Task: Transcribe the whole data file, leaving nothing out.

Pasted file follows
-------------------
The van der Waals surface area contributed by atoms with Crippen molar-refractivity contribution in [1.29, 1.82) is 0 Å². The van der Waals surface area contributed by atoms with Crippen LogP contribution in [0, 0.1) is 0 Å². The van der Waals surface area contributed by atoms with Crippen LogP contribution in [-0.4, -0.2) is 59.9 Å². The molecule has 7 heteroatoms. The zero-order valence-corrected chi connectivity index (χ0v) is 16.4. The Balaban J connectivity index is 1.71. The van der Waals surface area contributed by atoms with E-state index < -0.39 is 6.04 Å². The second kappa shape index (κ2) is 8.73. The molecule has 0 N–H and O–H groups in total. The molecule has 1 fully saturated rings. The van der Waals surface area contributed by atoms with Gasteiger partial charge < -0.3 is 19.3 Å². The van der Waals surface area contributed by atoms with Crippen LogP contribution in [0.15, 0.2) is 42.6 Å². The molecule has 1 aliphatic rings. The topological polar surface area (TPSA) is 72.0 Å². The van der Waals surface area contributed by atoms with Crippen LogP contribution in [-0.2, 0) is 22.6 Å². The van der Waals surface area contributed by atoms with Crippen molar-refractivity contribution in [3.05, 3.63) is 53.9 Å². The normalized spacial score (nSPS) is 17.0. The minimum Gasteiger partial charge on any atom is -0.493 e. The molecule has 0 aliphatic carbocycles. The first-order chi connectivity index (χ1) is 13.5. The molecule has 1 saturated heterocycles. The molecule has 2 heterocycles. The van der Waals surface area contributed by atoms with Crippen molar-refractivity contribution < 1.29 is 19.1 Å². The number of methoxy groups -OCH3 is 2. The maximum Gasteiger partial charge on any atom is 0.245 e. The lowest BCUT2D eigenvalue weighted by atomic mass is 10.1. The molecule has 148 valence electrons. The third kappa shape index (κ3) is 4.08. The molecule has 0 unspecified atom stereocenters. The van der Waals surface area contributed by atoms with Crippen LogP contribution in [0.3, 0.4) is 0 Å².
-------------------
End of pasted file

The van der Waals surface area contributed by atoms with Crippen molar-refractivity contribution in [1.29, 1.82) is 0 Å². The van der Waals surface area contributed by atoms with Crippen LogP contribution in [0, 0.1) is 0 Å². The van der Waals surface area contributed by atoms with Crippen LogP contribution in [-0.4, -0.2) is 59.9 Å². The molecule has 7 heteroatoms. The zero-order valence-corrected chi connectivity index (χ0v) is 16.4. The Balaban J connectivity index is 1.71. The van der Waals surface area contributed by atoms with E-state index < -0.39 is 6.04 Å². The second kappa shape index (κ2) is 8.73. The molecule has 0 N–H and O–H groups in total. The molecule has 1 fully saturated rings. The van der Waals surface area contributed by atoms with Gasteiger partial charge < -0.3 is 19.3 Å². The van der Waals surface area contributed by atoms with Crippen LogP contribution in [0.15, 0.2) is 42.6 Å². The molecule has 1 aliphatic rings. The topological polar surface area (TPSA) is 72.0 Å². The van der Waals surface area contributed by atoms with Crippen LogP contribution in [-0.2, 0) is 22.6 Å². The van der Waals surface area contributed by atoms with Crippen molar-refractivity contribution in [3.05, 3.63) is 53.9 Å². The normalized spacial score (nSPS) is 17.0. The minimum Gasteiger partial charge on any atom is -0.493 e. The molecule has 0 aliphatic carbocycles. The first-order chi connectivity index (χ1) is 13.5. The molecule has 1 saturated heterocycles. The molecule has 2 heterocycles. The van der Waals surface area contributed by atoms with Crippen molar-refractivity contribution < 1.29 is 19.1 Å². The number of methoxy groups -OCH3 is 2. The maximum Gasteiger partial charge on any atom is 0.245 e. The lowest BCUT2D eigenvalue weighted by atomic mass is 10.1. The molecule has 148 valence electrons. The third kappa shape index (κ3) is 4.08. The molecule has 0 unspecified atom stereocenters. The van der Waals surface area contributed by atoms with Crippen LogP contribution in [0.3, 0.4) is 0 Å².